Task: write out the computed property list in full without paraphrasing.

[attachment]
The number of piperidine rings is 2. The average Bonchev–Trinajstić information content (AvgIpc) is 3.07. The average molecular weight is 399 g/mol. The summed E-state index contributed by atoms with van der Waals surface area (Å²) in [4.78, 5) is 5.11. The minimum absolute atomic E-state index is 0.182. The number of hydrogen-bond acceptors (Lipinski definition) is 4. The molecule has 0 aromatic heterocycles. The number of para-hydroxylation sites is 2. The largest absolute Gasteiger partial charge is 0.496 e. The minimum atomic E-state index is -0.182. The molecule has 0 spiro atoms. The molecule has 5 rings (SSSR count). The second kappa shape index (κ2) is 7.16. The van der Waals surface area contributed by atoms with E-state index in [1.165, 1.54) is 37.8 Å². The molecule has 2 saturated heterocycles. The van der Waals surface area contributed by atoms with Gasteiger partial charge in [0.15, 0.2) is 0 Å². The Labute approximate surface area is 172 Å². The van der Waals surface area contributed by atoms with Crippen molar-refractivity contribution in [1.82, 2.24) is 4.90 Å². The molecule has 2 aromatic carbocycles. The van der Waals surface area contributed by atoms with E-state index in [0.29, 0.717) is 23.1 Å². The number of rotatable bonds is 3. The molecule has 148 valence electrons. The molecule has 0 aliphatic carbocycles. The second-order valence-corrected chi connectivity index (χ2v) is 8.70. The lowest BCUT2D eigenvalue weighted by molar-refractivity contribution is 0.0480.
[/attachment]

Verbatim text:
The number of piperidine rings is 2. The average Bonchev–Trinajstić information content (AvgIpc) is 3.07. The average molecular weight is 399 g/mol. The summed E-state index contributed by atoms with van der Waals surface area (Å²) in [4.78, 5) is 5.11. The minimum absolute atomic E-state index is 0.182. The number of hydrogen-bond acceptors (Lipinski definition) is 4. The molecule has 0 aromatic heterocycles. The number of para-hydroxylation sites is 2. The largest absolute Gasteiger partial charge is 0.496 e. The minimum atomic E-state index is -0.182. The molecule has 0 spiro atoms. The molecule has 5 rings (SSSR count). The second kappa shape index (κ2) is 7.16. The van der Waals surface area contributed by atoms with E-state index in [1.165, 1.54) is 37.8 Å². The molecule has 2 saturated heterocycles. The van der Waals surface area contributed by atoms with Gasteiger partial charge in [0.15, 0.2) is 0 Å². The Labute approximate surface area is 172 Å². The van der Waals surface area contributed by atoms with Crippen molar-refractivity contribution in [1.82, 2.24) is 4.90 Å². The molecule has 2 aromatic carbocycles. The van der Waals surface area contributed by atoms with E-state index in [0.29, 0.717) is 23.1 Å². The number of rotatable bonds is 3. The molecule has 148 valence electrons. The molecule has 0 aliphatic carbocycles. The second-order valence-corrected chi connectivity index (χ2v) is 8.70. The lowest BCUT2D eigenvalue weighted by molar-refractivity contribution is 0.0480.